From the roof, we watched fireworks explode over downtown Richmond, Virginia. My two daughters pointed and laughed with every flash of red and blue that sizzled into the sky. As the tempo of those Fourth of July explosions increased, their little hands couldn’t keep up with the symphony of colors and motion.
But their eyes? That’s a different story.
If you had no other evidence the world was designed (and you do—starting with the Bible), one look at all that goes into your ability to see color and motion would remove any excuse for believing it happened by chance. God’s design for the eye is that complex and beautifully crafted.
Photons (light particles) bounce off an object toward your eye. There, a lens focuses the light toward the retina at the back of your eye. The retina is a photon-gobbling surface that’s stuffed full of photoreceptor cells called rods and cones.
Your eye has quite a few of these rods and cones—about 100 million and 6 million respectively. Rods cover much of the retina, and they have a knack for seeing in dim light, especially for picking up motion in dim light. But they don’t do color.
For that, you need cones, which are concentrated in a small dimple near the center of your retina called the fovea. Cones do the heavy lifting for things like reading, tracking a baseball, and gazing at beautiful sunsets. You’ve got three types of cones that respond to different wavelengths of light: red, green, and blue. Your eye combines these three particular colors to make every color on the visible spectrum.
At first glance, the rods and cones appear to be in odd places. Rods are concentrated in your peripheral vision and cones are toward the center. So you sometimes have to look out of the corner of your eye to see things in a dark room, but you have to look directly at the words in a magazine to read them.
The fovea makes up only about 1% of your retina, but it uses up about 50% of your brain’s visual cortex (the vision processing center). So why did God design an eye that gives sharp focus in only one small area? Well, imagine for a moment that you could see everything in perfect clarity all at once. Talk about overload! God can handle all that information at once, but He designed us to focus on one thing—one face in the crowd—at a time.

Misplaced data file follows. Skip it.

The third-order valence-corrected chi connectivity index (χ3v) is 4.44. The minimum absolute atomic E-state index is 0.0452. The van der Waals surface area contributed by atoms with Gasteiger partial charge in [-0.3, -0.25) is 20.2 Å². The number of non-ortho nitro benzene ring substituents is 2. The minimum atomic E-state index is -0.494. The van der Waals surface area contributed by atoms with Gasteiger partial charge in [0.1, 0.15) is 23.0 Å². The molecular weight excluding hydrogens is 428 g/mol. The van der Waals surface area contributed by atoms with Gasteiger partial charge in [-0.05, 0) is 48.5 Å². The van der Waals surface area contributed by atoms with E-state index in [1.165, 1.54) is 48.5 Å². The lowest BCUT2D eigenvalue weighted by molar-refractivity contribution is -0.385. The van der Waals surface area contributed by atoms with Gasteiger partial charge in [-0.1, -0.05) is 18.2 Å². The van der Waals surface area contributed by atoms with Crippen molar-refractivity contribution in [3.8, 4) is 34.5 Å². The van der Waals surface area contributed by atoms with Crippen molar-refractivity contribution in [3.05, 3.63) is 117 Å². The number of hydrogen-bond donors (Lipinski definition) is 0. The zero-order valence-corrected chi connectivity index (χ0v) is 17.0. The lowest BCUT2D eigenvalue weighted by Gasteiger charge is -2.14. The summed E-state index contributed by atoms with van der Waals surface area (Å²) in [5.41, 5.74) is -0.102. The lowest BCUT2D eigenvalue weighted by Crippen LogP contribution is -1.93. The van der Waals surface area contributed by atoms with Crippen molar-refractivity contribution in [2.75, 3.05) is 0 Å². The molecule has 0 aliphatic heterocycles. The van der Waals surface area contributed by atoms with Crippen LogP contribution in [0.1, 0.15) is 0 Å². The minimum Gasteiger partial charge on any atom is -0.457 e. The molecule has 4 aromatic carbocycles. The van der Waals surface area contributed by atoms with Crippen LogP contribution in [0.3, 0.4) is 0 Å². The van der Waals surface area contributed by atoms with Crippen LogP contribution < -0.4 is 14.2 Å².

The rods and cones don’t just detect color and motion; they turn the information into electrochemical signals that are then run through other parts of the retina that detect edges and shadows.
From there, all that information shoots into different areas of your brain that help you process the images, separating the foreground from the background, estimating distances and angles between different objects, and so on. All in the blink of an eye.
And, really, that’s just a small glimpse into how complex vision is. It gives you a whole new appreciation for Jesus’ ability to create vision in the beginning and restore sight to the blind many years later.
See for Yourself . . .
With a friend, test the rods and cones in your eyes to see their specialties.
- White poster board (28 inches x 22 inches [72 cm x 56 cm])
- Three nickel-sized circles of construction paper (1 red, 1 blue, and 1 green)
- Clear tape
- Three foot-long (0.3 m) sticks or rulers
- Notebook (to record results)
Mark the very center of the poster board as 0º not far from the top. Use the yardstick to draw a straight line through that mark all the way to the left and right edges of the poster board. Then mark every inch (2.5 cm) on the line. Each mark will represent 10º of vision when you start the experiment. Write 30º at the third mark, 60º at the sixth mark, and so on, both to the left and to the right. Next, make a large X in the center of the poster board directly below 0º.
Tape a colored circle onto each of the three rulers (or sticks).
Have your friend sit down and hold the poster board in front of them so that they can look straight at the X. Next, have them bend the poster board around their head in an arc with the ends lining up with their ears. While your friend focuses on the X, choose one of the sticks with a colored circle on it (don’t tell them which one). Start at 120º and move the stick slowly toward 0º. Have them tell you when they can first see the circle and when they can tell what color it is. Do different colors appear at different places?
Now trade places and see how you do on this test, or test other friends. How similar are the results?
Dim the lights. How does that affect when you can see the colors?